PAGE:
“Witness Trees,” as designated by the National Park Service (NPS), are long-standing trees that have witnessed key events in the history of America. The Rhode Island School of Design (RISD) and Hampton National Historic Site in Towson, Md., recently partnered on a project that allowed students to create objects from a fallen Witness Tree, a large pecan tree from Hampton. This historic collaboration marks the first time that wood from a Witness Tree has been used as a teaching tool.
The initial inspiration for the endeavor came from a visit to another property of the NPS by Dale Broholm, senior critic of furniture design at RISD. “During a visit to Gettysburg National Military Park, I was made aware of Witness Trees. After inquiring about the possibility of using the historic material, I immediately saw the potential for an educational collaboration between RISD and the National Park Service.”
After consulting with the NPS’s Olmstead Center for Landscape Preservation, Broholm was put in touch with Paul Bitzel, chief, resource management and horticulturalist for Hampton NHS. Bitzel informed Broholm about Hampton’s sad loss of a venerable pecan tree (Carya illinoinensis), a former State Champion (recorded as the largest pecan tree in the state). It had stood for more than 170 years until falling in a gale in 2007. Fortunately, the wood from the tree had been preserved and milled into boards. After further consultations, an agreement was drawn up permitting Hampton’s pecan wood to be used by RISD students, and proposing an exhibition of the resulting objects.
The project began in earnest in fall 2009 at RISD in linked studio and liberal arts courses taught jointly by Broholm and Daniel Cavicchi, associate professor of history, philosophy, and social sciences. The courses included an initial field trip to the tree’s site at Hampton, seminar discussions about the history the tree “witnessed” over a century and a half, classroom visits by historians, and studio-based construction of objects out of the pecan tree’s wood. The students were asked to explore how the tree’s provenance, location, and material properties can reveal meanings of refinement, slavery, and preservation.
Hampton NHS was an ideal site to be the focus of such an innovative history- and design-oriented project. An NPS property established in 1948 for its architectural merit, the 62-acre park is today one of the country’s best preserved estates. It includes Hampton Mansion, a five-part Georgian house that was one of the largest private residences in the United States when completed in 1790, plus numerous outbuildings; a farm site with elaborate dairy, barns, and standing slave quarters; and formal terraced gardens and other significant landscape features. The site commemorates major phases of American social, cultural, and economic history across three centuries through the occupancy of seven generations of one family (the Ridgelys) and their large and diverse labor force.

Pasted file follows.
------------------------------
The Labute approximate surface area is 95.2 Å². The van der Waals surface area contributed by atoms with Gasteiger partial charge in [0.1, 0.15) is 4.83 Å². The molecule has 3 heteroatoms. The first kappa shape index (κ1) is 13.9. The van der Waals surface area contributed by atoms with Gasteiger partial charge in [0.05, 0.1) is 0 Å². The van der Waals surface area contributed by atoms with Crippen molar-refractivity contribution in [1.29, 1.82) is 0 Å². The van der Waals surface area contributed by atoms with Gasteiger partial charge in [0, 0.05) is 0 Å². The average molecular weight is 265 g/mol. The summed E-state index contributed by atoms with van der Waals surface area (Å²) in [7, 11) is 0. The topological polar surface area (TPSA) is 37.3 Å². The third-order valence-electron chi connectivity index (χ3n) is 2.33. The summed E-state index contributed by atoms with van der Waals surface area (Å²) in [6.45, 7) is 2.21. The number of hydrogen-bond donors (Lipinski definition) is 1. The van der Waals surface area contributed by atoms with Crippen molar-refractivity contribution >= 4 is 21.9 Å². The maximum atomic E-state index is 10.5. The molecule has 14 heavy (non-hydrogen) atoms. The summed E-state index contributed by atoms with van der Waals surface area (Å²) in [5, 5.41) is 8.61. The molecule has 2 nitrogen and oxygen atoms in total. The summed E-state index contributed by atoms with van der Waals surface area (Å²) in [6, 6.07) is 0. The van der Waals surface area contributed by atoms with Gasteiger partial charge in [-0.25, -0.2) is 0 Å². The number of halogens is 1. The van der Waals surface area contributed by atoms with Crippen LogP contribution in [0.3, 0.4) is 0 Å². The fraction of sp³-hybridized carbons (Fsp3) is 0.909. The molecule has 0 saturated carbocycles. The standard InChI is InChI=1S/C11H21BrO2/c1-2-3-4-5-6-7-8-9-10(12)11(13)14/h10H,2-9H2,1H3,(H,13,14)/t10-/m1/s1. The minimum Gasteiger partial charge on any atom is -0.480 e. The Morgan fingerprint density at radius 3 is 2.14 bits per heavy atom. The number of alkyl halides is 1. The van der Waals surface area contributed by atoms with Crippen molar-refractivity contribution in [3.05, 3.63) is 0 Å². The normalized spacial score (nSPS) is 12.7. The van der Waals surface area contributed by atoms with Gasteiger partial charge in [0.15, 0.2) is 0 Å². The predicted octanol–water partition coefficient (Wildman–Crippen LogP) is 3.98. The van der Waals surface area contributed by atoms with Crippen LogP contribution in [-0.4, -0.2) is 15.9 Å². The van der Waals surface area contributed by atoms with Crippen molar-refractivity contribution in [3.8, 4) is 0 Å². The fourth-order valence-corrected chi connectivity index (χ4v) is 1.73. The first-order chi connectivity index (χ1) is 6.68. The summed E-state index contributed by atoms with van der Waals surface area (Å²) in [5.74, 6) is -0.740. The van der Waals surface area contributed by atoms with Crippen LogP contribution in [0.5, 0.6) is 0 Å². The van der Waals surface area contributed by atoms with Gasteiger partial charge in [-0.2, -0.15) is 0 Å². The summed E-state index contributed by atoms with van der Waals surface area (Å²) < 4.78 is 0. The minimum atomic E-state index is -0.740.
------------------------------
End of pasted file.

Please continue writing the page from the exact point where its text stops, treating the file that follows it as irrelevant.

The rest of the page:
Inspired by the rich cultural history “seen” by the tree, students created objects for three specific assignments:
- An implement that could have been useful to someone at Hampton.
- A small vessel or container that “holds” a particular meaning reflecting material culture at Hampton.
- The final project representing the students’ research, readings, and seminar discussions throughout the class.
Twenty objects were selected for the exhibition at Hampton, with each of the ten students in the class represented. The varied objects, deeply informed by both the students’ visit to Hampton and 19th-century American history and culture, range from a writing desk to slave stools, dolls to corsets, game boxes to baskets, tea cups to memorial urns. The labels for all the objects are the students’ own words, expressing wide-ranging interpretations and insights.
The Witness Tree Project challenges us to think seriously about the enduring importance of landscape, the interpretation of material objects, and the creation of collective memory. “Working with the tree from Hampton shows how history informs objects and provides deeper understanding of culture,” Dale Broholm says. “This has been an enriching experience, and our hope is this project will enrich the learning of others as well.”
With this first-of-a-kind course and exhibition, the Witness Tree Project has been a successful example of collaborative work which could become a prototype for other historic sites nationwide. Gay Vietzke, superintendent of Hampton NHS and Fort McHenry National Monument and Historic Shrine, reflects: “Our national parks are natural classrooms, and a primary goal of the NPS is making relevant connections between people and resources. This project demonstrates both ideas so beautifully and with such powerful results. We were so honored and pleased to be the first NPS site to host this incredible collaboration.”